Ongoing woes: the difficulties of the social care provider market

The problems in social care were very clear before Covid-19, but the pandemic has compounded the sector’s troubles. Alongside our new research today, the report’s co-author Camille Oung discusses how the market for care is not easy to navigate for either policy-makers or the public, and stresses what must happen next.

Blog post

Published: 16/04/2021

Covid-19 has made the struggles of the adult social care sector feel very real for those who need it. Many people have been isolated in care homes, disabled people continue to struggle to maintain their health and wellbeing, and other services that are a lifeline to many have ground to a halt.

There have been years and years of delay to the long-promised reform plans for the sector. We should expect to see that reform feature in the Queen’s Speech next month. Yet, all too often the debate starts and ends with the question of how social care should be funded. But the issues with social care aren’t just limited to its funding.

The organisations which provide this vital care were already on the verge of collapse well before the pandemic. Deep-seated structural issues have created a market of provision that is not delivering for people, and reform must urgently address these if we are to pull social care back from the brink.  

A fractured market

The market for care is not easy to navigate for either policy-makers or the public, as our report today illustrates. It is made up of a complex web of over 14,000 diverse organisations, not just care homes, which are intended to support people of all ages to maintain their independence and lead fulfilling lives.

Many users of social care find themselves surprised at time of need to discover that, unlike the NHS, the social care market is neither free at the point of use nor publicly owned. People with over £23,250 to their name need to fund their care themselves, leaving many people facing ‘catastrophic’ costs.

Providers of care are swimming against the tide. A decade of austerity and underfunding has increasingly squeezed council budgets to the last drop. Councils are often driven by low-price transactional contracts with providers rather than a collaborative approach to personalised care. We’ve heard stories of people at home receiving visits that are as short as 15 minutes. How can we expect social care users to feel valued when the support they receive can be delivered in barely enough time to boil a kettle?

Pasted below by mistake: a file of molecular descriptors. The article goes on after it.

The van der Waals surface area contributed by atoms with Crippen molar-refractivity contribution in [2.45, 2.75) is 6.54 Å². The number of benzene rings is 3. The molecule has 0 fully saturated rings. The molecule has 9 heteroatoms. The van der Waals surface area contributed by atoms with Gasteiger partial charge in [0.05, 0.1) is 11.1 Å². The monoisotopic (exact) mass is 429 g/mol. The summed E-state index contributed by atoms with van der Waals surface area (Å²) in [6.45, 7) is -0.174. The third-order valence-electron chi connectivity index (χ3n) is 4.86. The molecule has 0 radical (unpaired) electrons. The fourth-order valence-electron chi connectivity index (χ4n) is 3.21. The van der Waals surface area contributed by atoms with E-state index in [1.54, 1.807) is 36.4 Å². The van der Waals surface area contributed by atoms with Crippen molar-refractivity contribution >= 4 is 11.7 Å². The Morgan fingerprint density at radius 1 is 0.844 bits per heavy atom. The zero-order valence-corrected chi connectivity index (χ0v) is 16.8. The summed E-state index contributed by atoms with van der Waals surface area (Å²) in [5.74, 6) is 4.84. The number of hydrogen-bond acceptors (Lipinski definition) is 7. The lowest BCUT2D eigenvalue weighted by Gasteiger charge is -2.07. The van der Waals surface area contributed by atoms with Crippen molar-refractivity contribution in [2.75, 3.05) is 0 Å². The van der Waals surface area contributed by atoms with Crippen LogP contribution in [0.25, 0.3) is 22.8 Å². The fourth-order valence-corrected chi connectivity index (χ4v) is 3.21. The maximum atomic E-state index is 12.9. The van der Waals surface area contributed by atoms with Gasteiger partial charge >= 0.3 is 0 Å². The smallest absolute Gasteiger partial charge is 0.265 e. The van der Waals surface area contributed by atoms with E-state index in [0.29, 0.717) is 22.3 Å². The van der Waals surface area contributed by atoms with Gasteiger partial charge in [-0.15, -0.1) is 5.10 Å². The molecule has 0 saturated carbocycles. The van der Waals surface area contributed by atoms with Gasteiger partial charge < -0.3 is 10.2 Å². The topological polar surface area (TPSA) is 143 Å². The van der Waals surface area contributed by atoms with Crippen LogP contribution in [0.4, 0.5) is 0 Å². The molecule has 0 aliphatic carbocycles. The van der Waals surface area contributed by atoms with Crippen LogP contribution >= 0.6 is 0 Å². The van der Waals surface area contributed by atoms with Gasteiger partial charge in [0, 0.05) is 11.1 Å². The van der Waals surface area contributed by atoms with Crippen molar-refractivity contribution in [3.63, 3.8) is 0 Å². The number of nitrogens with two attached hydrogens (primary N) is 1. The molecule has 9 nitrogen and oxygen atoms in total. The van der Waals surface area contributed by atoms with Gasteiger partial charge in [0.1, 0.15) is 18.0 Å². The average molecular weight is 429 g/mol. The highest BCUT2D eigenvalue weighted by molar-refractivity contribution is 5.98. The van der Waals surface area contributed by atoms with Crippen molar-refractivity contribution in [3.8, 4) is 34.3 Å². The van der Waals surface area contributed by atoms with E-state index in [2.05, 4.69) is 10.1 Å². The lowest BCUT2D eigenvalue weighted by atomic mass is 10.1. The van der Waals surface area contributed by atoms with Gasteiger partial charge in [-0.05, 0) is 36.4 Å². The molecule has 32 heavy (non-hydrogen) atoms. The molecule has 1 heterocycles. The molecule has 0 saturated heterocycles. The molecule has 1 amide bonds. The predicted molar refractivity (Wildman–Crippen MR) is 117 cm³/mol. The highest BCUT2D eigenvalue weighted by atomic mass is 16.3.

This short-term outlook means providers often struggle to pay the bills and many have been forced to hand back contracts or rely on increasingly higher fees from those paying for their care themselves. What has developed is an unfair system, with falling numbers of providers willing to cater for council-funded care users and those paying for their own care footing extremely high bills.

People who need social care are often forced to choose from options that in no way reflect their needs or wants – often at a time of crisis. For those who end up ‘stuck’ with sub-par care, there is little hope that their care will improve. 3% of providers have never been rated better than ‘requires improvement’ by the Care Quality Commission.

Social care users are also let down when heavily debt-financed providers suddenly crash out of the market due to their risky financial behaviour. These large providers make up around 30% of provision and are often owned by hedge funds and private equity funds, attracted to the market due to its potential for refinancing. With limited responsibilities for providers to maintain care delivery in the event of failure, social care users can find themselves displaced and without care from one day to the next.

Hand to mouth

These problems existed long before Covid and inaction over reform for two decades has worsened them. The pandemic has left many users of social care and their families isolated and let down. Piecemeal funding announcements from the government have made providers feel like they are living hand to mouth. The government needs to give the sector and the people using social care the reassurance they deserve that their quality of life will not be chipped away at any further.

But this crisis has also shown that many providers are often willing to go the extra mile for the people they care for. With adequate funding and support, care fundamentally designed around people’s personal needs and ambitions could become the norm rather than the exception, and why would we accept otherwise?

Suggested citation

Oung C (2021) “Ongoing woes: the difficulties of the social care provider market”, Nuffield Trust comment.